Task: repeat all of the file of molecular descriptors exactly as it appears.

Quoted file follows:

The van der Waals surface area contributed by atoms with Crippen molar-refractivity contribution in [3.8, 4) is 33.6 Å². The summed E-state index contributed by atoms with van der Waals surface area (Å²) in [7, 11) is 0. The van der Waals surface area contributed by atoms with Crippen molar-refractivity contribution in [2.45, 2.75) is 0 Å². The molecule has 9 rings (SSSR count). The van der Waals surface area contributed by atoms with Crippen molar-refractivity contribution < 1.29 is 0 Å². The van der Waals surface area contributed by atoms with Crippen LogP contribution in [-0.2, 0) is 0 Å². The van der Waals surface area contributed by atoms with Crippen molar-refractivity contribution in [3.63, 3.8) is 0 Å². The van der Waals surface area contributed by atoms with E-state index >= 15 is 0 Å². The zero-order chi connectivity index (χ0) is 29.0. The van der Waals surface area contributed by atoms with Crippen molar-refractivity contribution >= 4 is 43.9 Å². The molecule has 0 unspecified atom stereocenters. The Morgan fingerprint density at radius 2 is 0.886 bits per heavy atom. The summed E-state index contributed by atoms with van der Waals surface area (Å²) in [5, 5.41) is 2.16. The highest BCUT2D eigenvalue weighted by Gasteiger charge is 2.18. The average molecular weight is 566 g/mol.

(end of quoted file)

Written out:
The van der Waals surface area contributed by atoms with Crippen molar-refractivity contribution in [3.8, 4) is 33.6 Å². The summed E-state index contributed by atoms with van der Waals surface area (Å²) in [7, 11) is 0. The van der Waals surface area contributed by atoms with Crippen molar-refractivity contribution in [2.45, 2.75) is 0 Å². The molecule has 9 rings (SSSR count). The van der Waals surface area contributed by atoms with Crippen molar-refractivity contribution < 1.29 is 0 Å². The van der Waals surface area contributed by atoms with Crippen LogP contribution in [-0.2, 0) is 0 Å². The van der Waals surface area contributed by atoms with Crippen molar-refractivity contribution in [3.63, 3.8) is 0 Å². The van der Waals surface area contributed by atoms with E-state index >= 15 is 0 Å². The zero-order chi connectivity index (χ0) is 29.0. The van der Waals surface area contributed by atoms with Crippen molar-refractivity contribution >= 4 is 43.9 Å². The molecule has 0 unspecified atom stereocenters. The Morgan fingerprint density at radius 2 is 0.886 bits per heavy atom. The summed E-state index contributed by atoms with van der Waals surface area (Å²) in [5, 5.41) is 2.16. The highest BCUT2D eigenvalue weighted by Gasteiger charge is 2.18. The average molecular weight is 566 g/mol.